Friday, September 21, 2007

Death of a President / ** (2006)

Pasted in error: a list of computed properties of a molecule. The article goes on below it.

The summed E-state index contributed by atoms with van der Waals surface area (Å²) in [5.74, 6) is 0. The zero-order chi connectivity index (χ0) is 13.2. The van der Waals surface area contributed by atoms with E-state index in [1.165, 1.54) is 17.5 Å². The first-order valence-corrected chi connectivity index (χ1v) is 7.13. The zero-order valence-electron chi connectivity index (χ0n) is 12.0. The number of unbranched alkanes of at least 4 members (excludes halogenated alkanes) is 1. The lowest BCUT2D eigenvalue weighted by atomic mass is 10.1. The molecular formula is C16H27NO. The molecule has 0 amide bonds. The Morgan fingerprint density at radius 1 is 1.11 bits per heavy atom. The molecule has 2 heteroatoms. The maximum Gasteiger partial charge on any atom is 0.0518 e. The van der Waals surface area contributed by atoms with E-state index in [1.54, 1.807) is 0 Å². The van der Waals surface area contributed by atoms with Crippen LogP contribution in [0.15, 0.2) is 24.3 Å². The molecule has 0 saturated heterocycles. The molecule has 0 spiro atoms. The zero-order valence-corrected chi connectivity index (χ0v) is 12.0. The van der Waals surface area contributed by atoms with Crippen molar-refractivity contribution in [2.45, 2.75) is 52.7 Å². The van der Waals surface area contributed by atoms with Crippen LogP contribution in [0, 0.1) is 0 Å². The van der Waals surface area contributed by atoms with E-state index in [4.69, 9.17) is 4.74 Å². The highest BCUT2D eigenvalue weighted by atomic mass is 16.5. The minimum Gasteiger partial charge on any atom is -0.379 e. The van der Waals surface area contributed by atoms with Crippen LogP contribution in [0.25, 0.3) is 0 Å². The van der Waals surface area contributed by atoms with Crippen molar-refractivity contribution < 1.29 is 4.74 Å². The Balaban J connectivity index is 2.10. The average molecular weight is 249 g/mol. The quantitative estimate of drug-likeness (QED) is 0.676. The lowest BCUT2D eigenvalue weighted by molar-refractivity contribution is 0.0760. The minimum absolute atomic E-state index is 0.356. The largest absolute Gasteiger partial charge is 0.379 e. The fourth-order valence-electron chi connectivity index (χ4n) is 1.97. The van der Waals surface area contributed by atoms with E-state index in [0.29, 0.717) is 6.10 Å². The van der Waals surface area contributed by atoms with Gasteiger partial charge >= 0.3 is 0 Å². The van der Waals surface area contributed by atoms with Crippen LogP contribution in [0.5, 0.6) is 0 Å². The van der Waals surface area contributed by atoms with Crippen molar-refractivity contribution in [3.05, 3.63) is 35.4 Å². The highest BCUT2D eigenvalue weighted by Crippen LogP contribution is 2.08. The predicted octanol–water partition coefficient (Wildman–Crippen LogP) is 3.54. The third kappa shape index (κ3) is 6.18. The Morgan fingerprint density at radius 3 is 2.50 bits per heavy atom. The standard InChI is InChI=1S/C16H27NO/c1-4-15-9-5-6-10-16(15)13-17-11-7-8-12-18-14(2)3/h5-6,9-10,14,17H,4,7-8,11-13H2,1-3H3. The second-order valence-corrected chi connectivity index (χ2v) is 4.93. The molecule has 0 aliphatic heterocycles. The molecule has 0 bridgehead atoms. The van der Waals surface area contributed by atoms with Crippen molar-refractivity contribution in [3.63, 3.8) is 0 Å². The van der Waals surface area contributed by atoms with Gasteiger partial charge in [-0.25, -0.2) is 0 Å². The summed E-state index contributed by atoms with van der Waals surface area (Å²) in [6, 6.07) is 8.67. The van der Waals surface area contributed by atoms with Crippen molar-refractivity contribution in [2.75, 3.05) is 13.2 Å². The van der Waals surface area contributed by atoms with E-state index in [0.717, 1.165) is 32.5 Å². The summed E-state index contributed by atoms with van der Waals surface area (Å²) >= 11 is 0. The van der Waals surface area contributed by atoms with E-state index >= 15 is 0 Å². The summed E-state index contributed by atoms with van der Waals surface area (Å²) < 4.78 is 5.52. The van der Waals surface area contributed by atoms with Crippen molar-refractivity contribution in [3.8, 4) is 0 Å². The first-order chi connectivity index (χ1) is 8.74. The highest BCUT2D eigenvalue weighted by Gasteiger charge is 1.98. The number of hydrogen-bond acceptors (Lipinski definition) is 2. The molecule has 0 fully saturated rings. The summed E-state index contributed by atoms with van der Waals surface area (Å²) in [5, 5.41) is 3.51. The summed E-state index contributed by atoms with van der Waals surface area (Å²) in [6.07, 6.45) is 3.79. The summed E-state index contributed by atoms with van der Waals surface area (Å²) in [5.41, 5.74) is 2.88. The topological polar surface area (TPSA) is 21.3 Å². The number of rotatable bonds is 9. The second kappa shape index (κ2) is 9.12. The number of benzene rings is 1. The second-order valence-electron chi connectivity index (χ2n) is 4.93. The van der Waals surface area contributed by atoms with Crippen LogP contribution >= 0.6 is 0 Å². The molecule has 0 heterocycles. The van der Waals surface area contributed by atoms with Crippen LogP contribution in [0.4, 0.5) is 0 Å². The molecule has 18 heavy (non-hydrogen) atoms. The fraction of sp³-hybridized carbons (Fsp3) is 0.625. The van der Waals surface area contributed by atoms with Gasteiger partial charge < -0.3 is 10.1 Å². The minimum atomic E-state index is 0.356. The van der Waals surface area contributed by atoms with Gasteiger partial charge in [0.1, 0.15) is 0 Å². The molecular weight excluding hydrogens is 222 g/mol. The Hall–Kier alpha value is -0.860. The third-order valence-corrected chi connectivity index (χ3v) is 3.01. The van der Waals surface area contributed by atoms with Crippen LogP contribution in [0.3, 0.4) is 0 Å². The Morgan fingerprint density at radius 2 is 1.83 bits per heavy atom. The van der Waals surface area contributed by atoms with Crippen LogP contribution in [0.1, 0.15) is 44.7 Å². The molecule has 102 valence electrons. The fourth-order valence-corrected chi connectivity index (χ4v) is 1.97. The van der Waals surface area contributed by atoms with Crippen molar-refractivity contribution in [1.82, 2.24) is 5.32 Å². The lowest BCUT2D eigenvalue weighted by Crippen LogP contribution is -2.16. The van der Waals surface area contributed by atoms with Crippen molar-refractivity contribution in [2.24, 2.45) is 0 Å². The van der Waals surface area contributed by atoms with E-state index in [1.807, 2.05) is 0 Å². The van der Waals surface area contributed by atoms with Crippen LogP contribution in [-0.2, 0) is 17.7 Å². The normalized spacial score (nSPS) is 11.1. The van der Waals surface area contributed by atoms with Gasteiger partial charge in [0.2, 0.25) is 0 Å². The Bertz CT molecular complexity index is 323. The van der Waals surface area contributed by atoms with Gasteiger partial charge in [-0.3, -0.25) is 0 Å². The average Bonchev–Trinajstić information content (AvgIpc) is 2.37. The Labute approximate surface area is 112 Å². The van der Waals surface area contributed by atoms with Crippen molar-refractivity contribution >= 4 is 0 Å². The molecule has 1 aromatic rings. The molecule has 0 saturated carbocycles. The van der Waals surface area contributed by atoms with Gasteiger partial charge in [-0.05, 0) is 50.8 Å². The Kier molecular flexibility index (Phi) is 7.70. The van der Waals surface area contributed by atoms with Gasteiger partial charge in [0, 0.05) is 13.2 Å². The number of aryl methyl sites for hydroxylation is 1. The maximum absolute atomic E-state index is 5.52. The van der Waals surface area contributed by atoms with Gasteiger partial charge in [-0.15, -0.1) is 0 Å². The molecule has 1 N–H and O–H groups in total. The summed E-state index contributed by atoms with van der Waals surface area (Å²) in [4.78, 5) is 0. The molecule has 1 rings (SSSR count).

The documentary hopes that we are eager for education and insight into something historical that might demand more than just ordinary detail to be understood; the “mockumentary,” a sub-genre occasionally visited upon by more adventurous filmmakers, is less about education and more about philosophy of the unknown, a study of feelings and reactions in a “what if” scenario that may or may not be feasible in our own reality. “Death of a President,” which belongs to the latter class, is probably the first movie I’ve seen that is so brazen and outspoken with the concept of projecting realism onto social rhetoric, devising a premise that comes millimeters from crossing a barrier that would fuel fires in the war over censorship in the arts. There is little in the way of misinterpretation when it comes to comprehending the plunge of director Gabriel Range’s challenged endeavor, which makes an attempt to dissect an unsolved assassination involving, well, current president George W. Bush as the victim.